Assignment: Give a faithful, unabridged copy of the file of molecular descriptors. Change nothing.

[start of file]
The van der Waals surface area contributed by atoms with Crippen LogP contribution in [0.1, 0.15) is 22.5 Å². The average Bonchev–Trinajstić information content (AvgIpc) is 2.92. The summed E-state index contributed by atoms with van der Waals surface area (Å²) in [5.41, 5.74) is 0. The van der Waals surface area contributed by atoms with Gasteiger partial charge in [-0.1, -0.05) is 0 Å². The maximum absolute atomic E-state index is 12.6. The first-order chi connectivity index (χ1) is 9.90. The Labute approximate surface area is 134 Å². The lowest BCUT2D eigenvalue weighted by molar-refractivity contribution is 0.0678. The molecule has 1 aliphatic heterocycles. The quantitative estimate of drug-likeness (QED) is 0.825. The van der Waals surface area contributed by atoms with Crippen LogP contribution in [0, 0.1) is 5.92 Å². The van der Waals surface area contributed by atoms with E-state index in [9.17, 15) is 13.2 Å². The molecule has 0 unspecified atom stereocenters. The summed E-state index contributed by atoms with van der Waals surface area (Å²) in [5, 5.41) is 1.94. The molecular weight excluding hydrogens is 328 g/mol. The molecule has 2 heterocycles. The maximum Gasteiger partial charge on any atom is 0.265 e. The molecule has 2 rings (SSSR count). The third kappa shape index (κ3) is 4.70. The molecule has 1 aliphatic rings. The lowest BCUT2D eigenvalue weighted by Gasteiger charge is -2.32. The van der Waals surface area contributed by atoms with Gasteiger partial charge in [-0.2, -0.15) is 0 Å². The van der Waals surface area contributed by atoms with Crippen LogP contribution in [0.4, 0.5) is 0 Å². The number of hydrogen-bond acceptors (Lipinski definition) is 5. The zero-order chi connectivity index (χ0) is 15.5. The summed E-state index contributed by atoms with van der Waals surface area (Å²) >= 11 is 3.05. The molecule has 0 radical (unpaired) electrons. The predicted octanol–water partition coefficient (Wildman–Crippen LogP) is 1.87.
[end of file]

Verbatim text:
The van der Waals surface area contributed by atoms with Crippen LogP contribution in [0.1, 0.15) is 22.5 Å². The average Bonchev–Trinajstić information content (AvgIpc) is 2.92. The summed E-state index contributed by atoms with van der Waals surface area (Å²) in [5.41, 5.74) is 0. The van der Waals surface area contributed by atoms with Gasteiger partial charge in [-0.1, -0.05) is 0 Å². The maximum absolute atomic E-state index is 12.6. The first-order chi connectivity index (χ1) is 9.90. The Labute approximate surface area is 134 Å². The lowest BCUT2D eigenvalue weighted by molar-refractivity contribution is 0.0678. The molecule has 1 aliphatic heterocycles. The quantitative estimate of drug-likeness (QED) is 0.825. The van der Waals surface area contributed by atoms with Crippen LogP contribution in [0, 0.1) is 5.92 Å². The van der Waals surface area contributed by atoms with E-state index in [9.17, 15) is 13.2 Å². The molecule has 0 unspecified atom stereocenters. The summed E-state index contributed by atoms with van der Waals surface area (Å²) in [5, 5.41) is 1.94. The molecular weight excluding hydrogens is 328 g/mol. The molecule has 2 heterocycles. The maximum Gasteiger partial charge on any atom is 0.265 e. The molecule has 2 rings (SSSR count). The third kappa shape index (κ3) is 4.70. The molecule has 1 aliphatic rings. The lowest BCUT2D eigenvalue weighted by Gasteiger charge is -2.32. The van der Waals surface area contributed by atoms with Gasteiger partial charge in [-0.2, -0.15) is 0 Å². The van der Waals surface area contributed by atoms with Crippen LogP contribution in [0.4, 0.5) is 0 Å². The number of hydrogen-bond acceptors (Lipinski definition) is 5. The zero-order chi connectivity index (χ0) is 15.5. The summed E-state index contributed by atoms with van der Waals surface area (Å²) >= 11 is 3.05. The molecule has 0 radical (unpaired) electrons. The predicted octanol–water partition coefficient (Wildman–Crippen LogP) is 1.87.